AdaCamp Melbourne group photo

AdaCamp: Organizing a productive conference for women in open tech/culture

Valerie Aurora is co-founder of the Ada Initiative, an non-profit to increase the participation and status of women in open technology and culture. In this guest post she is writing as the Executive Director of the Ada Initiative.

About AdaCamp

AdaCamp is an unconference organized by the Ada Initiative that brings together people to come up with ways to encourage, recruit, and retain women in open source software, Wikipedia and related projects, and other areas of open technology and culture like fan/remix culture, open government, and open data. The next AdaCamp is AdaCamp DC, held on July 10 – 11, 2012, in Washington DC, co-located with Wikimania 2012, the international conference for Wikipedia and other Wikimedia projects. Applications are still open and we encourage you to apply, as well as invite others and spread the word!

Keeping the conversation productive

The great thing about an unconference like AdaCamp is that the attendees choose the topics of the sessions and participate in the discussion as equals, which usually means that almost everyone is engaged and interested all day long. At the same time, this makes getting the right attendees even more crucial to making an unconference a success.

Some of the problems we’ve observed in the past in open attendance meetings about women in open tech/culture (e.g., a women in open source software Birds of a Feather meeting) include:

  • Lack of basic knowledge of barriers facing women
  • Denial of women’s experiences
  • People who should come incorrectly assume they shouldn’t
  • Playing “devil’s advocate” to the point of blocking discussion
  • Constant derailing of the conversation
  • Individuals unknowingly dominating the conversation
  • Demands that the purpose of the meeting be changed to educating a single person
  • Disagreements fundamental enough to block to discussion
  • Hostile environment that prevents honest discussion

Disagreement and discussion are good – in the right amount and in the right venue. But it would be a waste of everyone’s time and money to hold a conference in which we spend the majority of the time, e.g., debating whether a lack of women really is a problem in open tech/culture. We can’t in conscience ask people to travel thousands of miles, spend hundreds of dollars, and sponsor us if the sessions aren’t productive.

Our current solution: Invitation-only with open applications

A common model for meetings like this is to make it invitation-only but with an open applications process. Everyone can apply to attend and the call for applications is widely distributed, then the program committee reviews the applications and decide which ones meet the published criteria. We used this process for AdaCamp Melbourne and found that it had both pros and cons.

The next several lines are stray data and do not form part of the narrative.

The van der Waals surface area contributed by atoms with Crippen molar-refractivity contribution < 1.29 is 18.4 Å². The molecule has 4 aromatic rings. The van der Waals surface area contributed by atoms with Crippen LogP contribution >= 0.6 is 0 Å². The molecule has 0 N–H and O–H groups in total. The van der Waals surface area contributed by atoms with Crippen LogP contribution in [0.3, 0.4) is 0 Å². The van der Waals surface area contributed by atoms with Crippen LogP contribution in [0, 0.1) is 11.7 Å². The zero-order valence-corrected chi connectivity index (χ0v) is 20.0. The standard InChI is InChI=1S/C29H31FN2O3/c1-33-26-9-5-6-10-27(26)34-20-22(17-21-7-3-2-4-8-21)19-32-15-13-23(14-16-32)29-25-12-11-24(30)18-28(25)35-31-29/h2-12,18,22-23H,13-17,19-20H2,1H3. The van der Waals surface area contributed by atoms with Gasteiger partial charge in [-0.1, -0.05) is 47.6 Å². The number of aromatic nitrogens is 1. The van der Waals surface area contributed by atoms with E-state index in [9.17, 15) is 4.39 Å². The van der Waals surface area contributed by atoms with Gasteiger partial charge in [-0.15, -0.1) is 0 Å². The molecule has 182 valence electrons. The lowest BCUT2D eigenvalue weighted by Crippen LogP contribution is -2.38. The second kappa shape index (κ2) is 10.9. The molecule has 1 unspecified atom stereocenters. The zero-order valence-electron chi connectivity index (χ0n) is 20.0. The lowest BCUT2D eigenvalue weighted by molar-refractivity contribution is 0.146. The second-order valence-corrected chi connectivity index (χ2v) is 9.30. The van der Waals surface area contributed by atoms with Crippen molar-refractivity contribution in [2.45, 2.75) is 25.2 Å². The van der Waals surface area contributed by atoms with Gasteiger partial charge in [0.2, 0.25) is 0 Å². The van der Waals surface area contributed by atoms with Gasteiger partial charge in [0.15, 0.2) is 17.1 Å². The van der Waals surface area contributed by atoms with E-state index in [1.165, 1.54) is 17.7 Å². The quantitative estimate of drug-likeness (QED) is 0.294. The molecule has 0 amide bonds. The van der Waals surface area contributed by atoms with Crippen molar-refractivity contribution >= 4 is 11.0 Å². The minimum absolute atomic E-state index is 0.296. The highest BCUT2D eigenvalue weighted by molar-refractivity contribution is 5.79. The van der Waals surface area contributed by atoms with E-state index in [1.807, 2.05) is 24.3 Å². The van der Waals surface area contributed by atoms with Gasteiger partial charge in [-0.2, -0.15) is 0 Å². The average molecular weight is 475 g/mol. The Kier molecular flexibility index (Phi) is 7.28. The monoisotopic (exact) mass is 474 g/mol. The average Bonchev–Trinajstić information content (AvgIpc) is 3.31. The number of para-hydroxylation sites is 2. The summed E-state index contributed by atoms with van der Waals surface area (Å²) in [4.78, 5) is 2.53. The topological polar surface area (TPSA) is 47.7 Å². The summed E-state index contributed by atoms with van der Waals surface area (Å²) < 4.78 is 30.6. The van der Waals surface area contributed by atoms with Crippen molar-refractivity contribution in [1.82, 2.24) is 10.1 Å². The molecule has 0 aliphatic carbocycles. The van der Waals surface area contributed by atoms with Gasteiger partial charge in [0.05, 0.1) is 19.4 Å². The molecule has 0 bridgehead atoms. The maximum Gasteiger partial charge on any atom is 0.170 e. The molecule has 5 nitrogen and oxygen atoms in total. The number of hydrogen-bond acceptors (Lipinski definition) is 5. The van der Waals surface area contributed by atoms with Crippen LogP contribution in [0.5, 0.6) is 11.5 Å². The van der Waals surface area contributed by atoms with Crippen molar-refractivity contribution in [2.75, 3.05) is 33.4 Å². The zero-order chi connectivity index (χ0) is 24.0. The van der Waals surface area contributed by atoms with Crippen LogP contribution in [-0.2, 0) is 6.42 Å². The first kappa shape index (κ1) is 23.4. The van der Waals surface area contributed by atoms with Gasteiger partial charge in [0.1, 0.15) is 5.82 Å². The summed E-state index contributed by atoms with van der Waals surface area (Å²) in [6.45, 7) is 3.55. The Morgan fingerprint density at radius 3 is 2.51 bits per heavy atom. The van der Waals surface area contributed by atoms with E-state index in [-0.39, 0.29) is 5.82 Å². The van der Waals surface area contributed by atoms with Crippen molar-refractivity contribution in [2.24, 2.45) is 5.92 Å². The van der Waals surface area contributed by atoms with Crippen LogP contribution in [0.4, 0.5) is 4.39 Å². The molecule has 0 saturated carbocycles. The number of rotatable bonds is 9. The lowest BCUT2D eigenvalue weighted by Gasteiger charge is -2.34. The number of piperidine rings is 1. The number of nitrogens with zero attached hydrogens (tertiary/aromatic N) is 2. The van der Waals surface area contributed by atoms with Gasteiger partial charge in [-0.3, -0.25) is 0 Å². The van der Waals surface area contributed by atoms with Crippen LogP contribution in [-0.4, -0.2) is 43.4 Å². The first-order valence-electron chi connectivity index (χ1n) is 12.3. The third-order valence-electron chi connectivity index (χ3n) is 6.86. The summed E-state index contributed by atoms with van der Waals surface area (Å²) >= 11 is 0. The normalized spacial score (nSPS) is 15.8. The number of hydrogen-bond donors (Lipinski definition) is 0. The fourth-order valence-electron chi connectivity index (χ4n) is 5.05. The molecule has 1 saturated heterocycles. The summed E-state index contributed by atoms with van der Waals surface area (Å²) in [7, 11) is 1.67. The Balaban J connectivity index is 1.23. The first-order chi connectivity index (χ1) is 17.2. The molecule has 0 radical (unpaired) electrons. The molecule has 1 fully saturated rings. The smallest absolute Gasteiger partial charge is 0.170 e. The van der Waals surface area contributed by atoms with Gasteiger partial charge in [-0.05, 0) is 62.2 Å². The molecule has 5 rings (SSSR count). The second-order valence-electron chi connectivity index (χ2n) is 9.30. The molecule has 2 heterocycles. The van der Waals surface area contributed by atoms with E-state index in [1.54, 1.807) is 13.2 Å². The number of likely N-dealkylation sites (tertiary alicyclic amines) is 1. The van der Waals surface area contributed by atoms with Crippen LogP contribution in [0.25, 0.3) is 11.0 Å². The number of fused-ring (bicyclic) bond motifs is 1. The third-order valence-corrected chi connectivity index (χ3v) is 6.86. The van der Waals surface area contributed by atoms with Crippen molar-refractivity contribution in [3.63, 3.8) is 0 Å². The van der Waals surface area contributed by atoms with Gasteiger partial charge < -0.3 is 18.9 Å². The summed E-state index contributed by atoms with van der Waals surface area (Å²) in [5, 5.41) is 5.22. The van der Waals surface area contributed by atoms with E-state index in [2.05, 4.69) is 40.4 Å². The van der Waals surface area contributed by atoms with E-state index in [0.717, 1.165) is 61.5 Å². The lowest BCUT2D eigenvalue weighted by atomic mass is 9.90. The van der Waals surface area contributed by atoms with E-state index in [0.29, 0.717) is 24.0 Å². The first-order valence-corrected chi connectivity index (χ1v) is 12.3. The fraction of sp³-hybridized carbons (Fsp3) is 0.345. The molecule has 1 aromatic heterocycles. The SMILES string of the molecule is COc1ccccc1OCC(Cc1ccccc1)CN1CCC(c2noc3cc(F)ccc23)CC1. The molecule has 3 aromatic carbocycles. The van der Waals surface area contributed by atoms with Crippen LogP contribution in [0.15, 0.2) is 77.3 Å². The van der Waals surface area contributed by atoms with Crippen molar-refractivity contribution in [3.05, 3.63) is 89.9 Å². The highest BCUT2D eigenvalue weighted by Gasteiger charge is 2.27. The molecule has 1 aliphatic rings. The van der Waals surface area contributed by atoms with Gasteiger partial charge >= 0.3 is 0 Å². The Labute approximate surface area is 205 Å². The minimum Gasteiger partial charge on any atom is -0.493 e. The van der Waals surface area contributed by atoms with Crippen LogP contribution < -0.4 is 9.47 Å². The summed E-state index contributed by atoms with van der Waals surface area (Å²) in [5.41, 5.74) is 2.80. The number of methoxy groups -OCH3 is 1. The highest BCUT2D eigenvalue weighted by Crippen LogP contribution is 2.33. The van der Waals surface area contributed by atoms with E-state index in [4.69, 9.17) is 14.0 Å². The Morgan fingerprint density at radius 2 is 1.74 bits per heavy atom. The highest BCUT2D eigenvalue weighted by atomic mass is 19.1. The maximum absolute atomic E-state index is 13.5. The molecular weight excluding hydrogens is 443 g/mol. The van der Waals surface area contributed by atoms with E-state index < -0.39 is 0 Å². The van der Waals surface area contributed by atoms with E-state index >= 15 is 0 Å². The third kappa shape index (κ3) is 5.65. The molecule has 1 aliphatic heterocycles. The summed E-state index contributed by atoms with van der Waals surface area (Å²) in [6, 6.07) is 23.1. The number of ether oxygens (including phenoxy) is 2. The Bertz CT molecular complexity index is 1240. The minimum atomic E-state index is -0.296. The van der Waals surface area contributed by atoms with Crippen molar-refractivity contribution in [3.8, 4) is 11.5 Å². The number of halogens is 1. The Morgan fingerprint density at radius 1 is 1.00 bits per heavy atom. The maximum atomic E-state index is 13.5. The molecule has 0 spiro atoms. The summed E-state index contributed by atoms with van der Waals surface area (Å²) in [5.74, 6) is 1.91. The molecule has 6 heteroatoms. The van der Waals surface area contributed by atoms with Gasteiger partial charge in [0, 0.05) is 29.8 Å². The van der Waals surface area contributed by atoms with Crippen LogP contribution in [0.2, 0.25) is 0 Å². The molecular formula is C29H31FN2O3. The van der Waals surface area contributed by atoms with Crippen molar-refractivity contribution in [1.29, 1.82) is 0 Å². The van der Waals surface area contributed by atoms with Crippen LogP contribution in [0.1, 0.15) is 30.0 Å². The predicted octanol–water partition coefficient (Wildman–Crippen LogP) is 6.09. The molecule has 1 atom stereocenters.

• No one had to be educated on “Feminism 101” topics
  • Discussion was far more advanced than usual
  • Sessions produced results during the conference
  • Attendees felt energized rather than burned-out
  • Discussion was more open and adventurous
  • Attendees just plain liked it and told us so!


  • Rejected applications generate ill-will towards the organizers
  • Some people didn’t apply because they didn’t think they were qualified
  • The reviewers could be biased or wrong
  • Some people were put off by perceived elitism
  • Reviewing applications was time-consuming and stressful

We especially worry about people not applying because they don’t think they are qualified, since women are often socialized to underrate their expertise.

Overall, we are confident that the current open application and invitation process produces a better conference than an open attendance process, but we hope that we can either improve the existing process or find a better process.

Geek Feminism readers: What’s your experience with organizing a productive meeting focusing on advocacy for geek women? Do you have advice for overcoming the faults of the open application/invitation process? Have you tried something else entirely?

9 thoughts on “AdaCamp: Organizing a productive conference for women in open tech/culture

  1. Taryn Fox

    I think my biggest concern is what the conference’s policy towards trans women is. Its about page doesn’t mention us or our issues at all, and we aren’t specifically welcomed anywhere.

    I’ve learned to assume that means we’re not welcomed, and it’s kind of depressing for me to see women’s initiatives I care about and realize they probably don’t see me as part of their constituency or their mission.

    1. Annalee

      Hey Taryn,